Alberta Intervenes in Canada’s Crude Conundrum
December 4, 2018
- On December 2, the government of Alberta announced a short-term oil production curtailment in response to historically high oil price differentials, which it estimates is costing the Canadian economy more than C$80 million per day.
- A curtailment of 325 thousand barrels per day (b/d) of crude or bitumen will take effect on January 1, 2019, and remain in place until excess oil inventories are drawn down. Thereafter, the reduction will drop to an average of 95 thousand b/d until the end of 2019.
- Alberta’s current output of 3.67 million b/d, exceeds takeaway capacity by 190 thousand b/d, which has resulted in a doubling of storage beyond “normal levels.” The cuts are expected to reduce the backlog of oil in storage and help rebalance production levels to transport capacity.
- Relative to inaction the government of Alberta expects that this curtailment will increase the price that producers in the province receive by an average of $4 and add an estimated $1.1 billion of government revenue in 2019-20.
- The announced cuts follow another recent decision by the province to support its embattled oil industry by investing in rail capacity capable of moving 120 thousand b/d starting in late 2019.
- The Albertan government has, however, continued to highlight that the crux of the matter is a lack of available pipeline capacity. It hopes that these temporary measures will act as relief before pipeline capacity is added by Line 3 towards the end of 2019 and eventually by way of the Trans Mountain Expansion Project and/or Keystone XL.
Alberta’s oil sector is in crisis. The province has been facing major takeaway capacity constraints for more than a year, which has seen its crude trade at record discounts to that of global benchmarks. These differentials have cost Albertan producers and both the provincial and federal governments billions of dollars in foregone revenues and royalties. The move to curtail production is not entirely unprecedented with the province last implementing production restrictions in 1981. However, the cuts in the 1980s were politically motivated and came in response to the implementation of the National Energy Plan. While this latest move is not entirely free of any political messaging on behalf of the Albertan government, the nature of the planned 2019 curtailment and the market conditions that have instigated the cuts are pretty unique. The government of Alberta was left with very few options to provide relief for its industry and economy while the seemingly never-ending pipeline wait proceeds.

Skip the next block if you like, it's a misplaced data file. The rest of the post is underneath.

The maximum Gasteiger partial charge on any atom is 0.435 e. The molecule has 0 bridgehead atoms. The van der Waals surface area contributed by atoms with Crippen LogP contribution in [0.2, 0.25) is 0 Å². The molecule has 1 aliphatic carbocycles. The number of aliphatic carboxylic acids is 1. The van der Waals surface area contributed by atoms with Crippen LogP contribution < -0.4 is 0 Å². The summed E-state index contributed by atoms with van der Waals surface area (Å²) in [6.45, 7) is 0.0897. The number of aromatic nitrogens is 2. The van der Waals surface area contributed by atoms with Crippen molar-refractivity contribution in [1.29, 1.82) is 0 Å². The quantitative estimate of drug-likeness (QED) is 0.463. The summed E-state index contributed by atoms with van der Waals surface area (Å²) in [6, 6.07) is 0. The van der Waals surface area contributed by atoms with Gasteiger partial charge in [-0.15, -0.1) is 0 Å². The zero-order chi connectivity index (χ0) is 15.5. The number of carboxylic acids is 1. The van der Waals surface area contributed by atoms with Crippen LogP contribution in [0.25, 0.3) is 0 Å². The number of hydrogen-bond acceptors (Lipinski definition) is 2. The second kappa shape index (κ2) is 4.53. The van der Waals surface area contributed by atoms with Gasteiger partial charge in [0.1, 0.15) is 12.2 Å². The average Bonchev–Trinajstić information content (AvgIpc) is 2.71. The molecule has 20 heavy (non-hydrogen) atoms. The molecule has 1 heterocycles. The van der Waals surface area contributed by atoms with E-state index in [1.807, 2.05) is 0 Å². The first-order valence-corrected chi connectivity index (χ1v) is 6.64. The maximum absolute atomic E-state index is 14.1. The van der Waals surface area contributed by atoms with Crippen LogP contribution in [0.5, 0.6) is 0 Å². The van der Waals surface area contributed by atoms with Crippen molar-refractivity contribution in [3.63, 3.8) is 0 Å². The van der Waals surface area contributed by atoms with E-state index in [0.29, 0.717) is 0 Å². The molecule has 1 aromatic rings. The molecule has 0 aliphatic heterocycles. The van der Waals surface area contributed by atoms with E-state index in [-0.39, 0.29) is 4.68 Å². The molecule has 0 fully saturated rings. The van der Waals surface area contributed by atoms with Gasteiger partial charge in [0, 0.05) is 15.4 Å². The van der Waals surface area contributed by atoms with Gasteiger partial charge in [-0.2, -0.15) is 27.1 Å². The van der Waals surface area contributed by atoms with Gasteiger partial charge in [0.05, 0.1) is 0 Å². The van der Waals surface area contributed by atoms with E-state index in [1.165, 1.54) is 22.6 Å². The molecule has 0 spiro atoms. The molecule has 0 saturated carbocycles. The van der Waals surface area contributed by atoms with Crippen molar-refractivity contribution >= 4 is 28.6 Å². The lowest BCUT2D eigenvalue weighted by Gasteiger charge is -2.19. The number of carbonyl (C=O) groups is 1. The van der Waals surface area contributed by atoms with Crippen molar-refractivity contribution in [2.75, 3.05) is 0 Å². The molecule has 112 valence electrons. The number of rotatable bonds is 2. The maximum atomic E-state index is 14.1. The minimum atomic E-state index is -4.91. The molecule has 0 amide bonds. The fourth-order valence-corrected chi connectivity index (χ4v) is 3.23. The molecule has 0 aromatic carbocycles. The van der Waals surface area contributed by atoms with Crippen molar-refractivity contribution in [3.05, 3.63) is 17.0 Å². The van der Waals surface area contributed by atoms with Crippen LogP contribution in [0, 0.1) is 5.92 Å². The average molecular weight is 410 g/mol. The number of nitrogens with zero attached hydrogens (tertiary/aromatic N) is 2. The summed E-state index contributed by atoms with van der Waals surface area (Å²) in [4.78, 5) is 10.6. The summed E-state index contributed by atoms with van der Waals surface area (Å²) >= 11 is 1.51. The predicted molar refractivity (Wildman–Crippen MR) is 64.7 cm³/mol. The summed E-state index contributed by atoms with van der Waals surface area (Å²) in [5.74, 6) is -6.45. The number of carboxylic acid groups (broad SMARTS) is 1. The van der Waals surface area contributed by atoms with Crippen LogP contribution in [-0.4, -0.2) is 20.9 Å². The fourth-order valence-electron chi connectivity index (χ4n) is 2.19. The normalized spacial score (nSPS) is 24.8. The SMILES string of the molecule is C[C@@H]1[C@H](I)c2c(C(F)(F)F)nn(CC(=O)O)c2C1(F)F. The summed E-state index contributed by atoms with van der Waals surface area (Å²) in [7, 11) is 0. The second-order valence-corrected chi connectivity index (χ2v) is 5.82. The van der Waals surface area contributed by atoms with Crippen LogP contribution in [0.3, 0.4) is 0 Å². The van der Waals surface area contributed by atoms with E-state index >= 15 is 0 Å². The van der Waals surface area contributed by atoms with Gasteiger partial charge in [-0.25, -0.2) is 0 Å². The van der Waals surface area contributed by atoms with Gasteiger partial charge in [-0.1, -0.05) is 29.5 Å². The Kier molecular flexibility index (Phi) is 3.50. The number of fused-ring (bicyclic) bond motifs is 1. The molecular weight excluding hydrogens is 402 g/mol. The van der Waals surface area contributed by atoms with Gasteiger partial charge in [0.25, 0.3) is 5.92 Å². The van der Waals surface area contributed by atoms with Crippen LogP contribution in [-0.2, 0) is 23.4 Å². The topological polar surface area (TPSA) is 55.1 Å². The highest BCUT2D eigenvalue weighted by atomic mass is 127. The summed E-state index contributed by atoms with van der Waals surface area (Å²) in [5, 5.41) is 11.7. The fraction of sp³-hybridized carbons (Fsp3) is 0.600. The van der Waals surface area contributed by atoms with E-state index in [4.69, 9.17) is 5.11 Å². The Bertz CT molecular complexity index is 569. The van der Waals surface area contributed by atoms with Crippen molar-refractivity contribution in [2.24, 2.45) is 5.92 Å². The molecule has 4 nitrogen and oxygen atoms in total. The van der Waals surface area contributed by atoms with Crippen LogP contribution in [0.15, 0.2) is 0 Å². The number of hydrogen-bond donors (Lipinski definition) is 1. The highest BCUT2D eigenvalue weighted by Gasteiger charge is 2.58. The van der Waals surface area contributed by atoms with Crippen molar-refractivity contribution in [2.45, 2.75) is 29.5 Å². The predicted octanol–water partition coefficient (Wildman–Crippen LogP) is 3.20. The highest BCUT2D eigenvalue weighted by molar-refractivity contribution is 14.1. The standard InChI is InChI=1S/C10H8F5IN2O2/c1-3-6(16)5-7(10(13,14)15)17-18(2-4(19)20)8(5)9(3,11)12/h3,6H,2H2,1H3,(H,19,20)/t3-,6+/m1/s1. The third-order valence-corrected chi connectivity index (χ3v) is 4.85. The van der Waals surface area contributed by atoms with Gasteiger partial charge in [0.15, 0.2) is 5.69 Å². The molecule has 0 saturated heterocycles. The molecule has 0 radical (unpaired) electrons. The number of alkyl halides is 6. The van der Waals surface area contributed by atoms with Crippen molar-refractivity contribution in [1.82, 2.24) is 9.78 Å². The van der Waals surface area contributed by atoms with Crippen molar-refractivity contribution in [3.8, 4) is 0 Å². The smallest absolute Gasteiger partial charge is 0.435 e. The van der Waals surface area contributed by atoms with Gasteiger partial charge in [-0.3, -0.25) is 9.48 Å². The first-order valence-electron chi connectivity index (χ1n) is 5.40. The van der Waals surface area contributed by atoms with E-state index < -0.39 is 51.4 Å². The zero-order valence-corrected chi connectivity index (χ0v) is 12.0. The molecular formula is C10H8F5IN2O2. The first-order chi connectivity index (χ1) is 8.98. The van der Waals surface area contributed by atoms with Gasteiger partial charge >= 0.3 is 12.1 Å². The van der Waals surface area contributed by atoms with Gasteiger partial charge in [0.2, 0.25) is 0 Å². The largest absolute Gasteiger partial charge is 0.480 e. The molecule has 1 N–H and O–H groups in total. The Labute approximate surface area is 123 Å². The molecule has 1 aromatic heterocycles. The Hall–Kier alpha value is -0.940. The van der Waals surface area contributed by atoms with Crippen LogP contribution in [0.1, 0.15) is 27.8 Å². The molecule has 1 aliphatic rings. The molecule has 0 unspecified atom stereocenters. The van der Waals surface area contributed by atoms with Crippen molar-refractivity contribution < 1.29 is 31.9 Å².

Canada’s benchmark crude stream Western Canada Select (WCS) in 2018 has traded at a record discount of 39 percent to that of its U.S. counterpart West Texas Intermediate (WTI). This is nearly double the 23 percent average experienced in 2017, with the discount averaging $46 in October alone. The problems created by capacity constraints came to a climax in late September through early November, as rapidly rising levels of output beginning in August and continuing through November, ran up against slow additions to takeaway capacity and rising storage levels that were reaching capacity, at a time of high refinery maintenance in the United States. The differentials have since narrowed as refinery throughput in the United States recovers from turnaround season and as Albertan production levels have begun to ease off. The two major announcements have also provided some direly needed price support. While the worst of the breakout in differentials for Canadian crude in the short term is now likely behind us, the WTI-WCS price spread still stands at over $20 per barrel.
Barring any major disruptions, the curtailments starting in the new year and rail capacity additions starting in late 2019 will help accelerate a rebalancing that has already been underway. They will also provide insurance in the short-medium term that the extreme discounting over the past few months will not be experienced again until additional pipeline capacity can be brought online. While the impending curtailments will help restore some semblance of normality to the differentials, the root of the problem—which is a lack of available pipeline capacity—will not be resolved by these actions. The lack of adequate pipeline capacity for the province is not an issue confined to 2018 alone; it has beleaguered the province for more than a decade. Assuming an inherent $10 average discount for Albertan crude exports to that of WTI, the differentials so far in 2018 have resulted in at least $15 billion of forgone revenues for the Albertan upstream industry and at least a billion dollars for the provincial government in royalty revenues, and additional losses for both the federal and provincial governments in tax receipts.
In addition to the economic benefits that the cuts and rail capacity additions will provide, the move by Premier Rachel Notley also carries some political connotations. The steps taken to cut production has received widespread support in Alberta, with the majority of investors and companies favoring government intervention, apart from three integrated producers whose refinery businesses have benefitted from low crude prices. The government has structured the cuts in such a manner so as to not unduly stress smaller producers or those that have already moved to reduce their output voluntarily. In addition to the widespread backing that market intervention has received in the province, Alberta’s government has stated that it is doing everything it can to support its industry and has highlighted that the only lasting solution to the problem is if the federal government can get the Trans Mountain Expansion Project completed.